Merck's Hepatitis C Drug Wins FDA Approval
May 18, 2011
The Food and Drug Administration on Friday approved Merck's new hepatitis C virus drug Victrelis (boceprevir), which shortens the treatment time for some patients. Two-thirds of HCV patients in clinical trials achieved a sustained viral response on Victrelis used in combination with standard therapy, compared with up to 40 percent for those using traditional treatment alone.
"This new medication provides an effective treatment for a serious disease, and offers a greater chance of cure for some patients' hepatitis C infection compared to currently available therapy," said Dr. Edward Cox, director of FDA's antimicrobial products office.
While Victrelis is the first HCV protease inhibitor, FDA is expected to approve a second this month: Vertex Pharmaceutical's telaprevir. Like Victrelis, telaprevir offers some patients the promise of quicker successful treatment. These dramatic HCV treatment developments, likened to the advent of highly effective antiretroviral therapy for HIV/AIDS, have been closely watched by doctors and patients.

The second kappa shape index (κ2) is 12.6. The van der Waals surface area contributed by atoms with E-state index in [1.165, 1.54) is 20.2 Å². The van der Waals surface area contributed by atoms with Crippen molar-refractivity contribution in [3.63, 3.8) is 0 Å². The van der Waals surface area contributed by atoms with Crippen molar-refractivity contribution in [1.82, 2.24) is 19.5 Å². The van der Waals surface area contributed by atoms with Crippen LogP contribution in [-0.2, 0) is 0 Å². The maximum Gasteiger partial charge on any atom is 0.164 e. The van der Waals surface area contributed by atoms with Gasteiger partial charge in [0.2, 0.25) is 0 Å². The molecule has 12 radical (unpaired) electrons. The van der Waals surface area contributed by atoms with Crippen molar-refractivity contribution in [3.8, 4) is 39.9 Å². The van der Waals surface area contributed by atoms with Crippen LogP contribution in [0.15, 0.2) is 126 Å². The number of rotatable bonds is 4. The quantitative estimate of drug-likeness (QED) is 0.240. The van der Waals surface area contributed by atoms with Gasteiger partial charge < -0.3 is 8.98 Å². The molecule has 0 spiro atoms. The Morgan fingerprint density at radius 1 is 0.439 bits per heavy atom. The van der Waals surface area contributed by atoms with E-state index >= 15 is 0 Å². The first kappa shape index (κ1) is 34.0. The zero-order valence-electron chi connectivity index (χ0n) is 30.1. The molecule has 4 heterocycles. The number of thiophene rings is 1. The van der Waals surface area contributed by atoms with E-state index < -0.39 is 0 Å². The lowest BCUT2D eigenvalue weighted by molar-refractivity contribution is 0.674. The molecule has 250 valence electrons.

"Regardless of the ultimate success of this drug, it's a harbinger of a great new era in treating patients with hepatitis C," said Dr. Scott L. Friedman, chief of liver diseases at Mt. Sinai School of Medicine in New York.
Many HCV patients, including some who have previously failed on standard therapy, have delayed treatment while waiting for the new drugs to gain approval, said Dr. Ira M. Jacobson, professor of medicine at Weill Cornell Medical College in New York.
Victrelis is taken three times a day (12 capsules total a day). Traditional therapy also would be necessary, consisting of ribavirin taken two times a day (five or six pills daily) plus weekly pegylated interferon shots. In Merck's trial, 44 percent of treatment-naïve patients on Victrelis-based combination therapy achieved a sustained viral response within 28 weeks. Standard therapy alone requires 48 weeks of treatment.
For further treatment information, visit: www.fda.gov/NewsEvents/Newsroom/PressAnnouncements/ucm255390.htm.
New York Times
05.14.2011; Andrew Pollack
This article was provided by U.S. Centers for Disease Control and Prevention. It is a part of the publication CDC HIV/Hepatitis/STD/TB Prevention News Update. Visit the CDC's website to find out more about their activities, publications and services.
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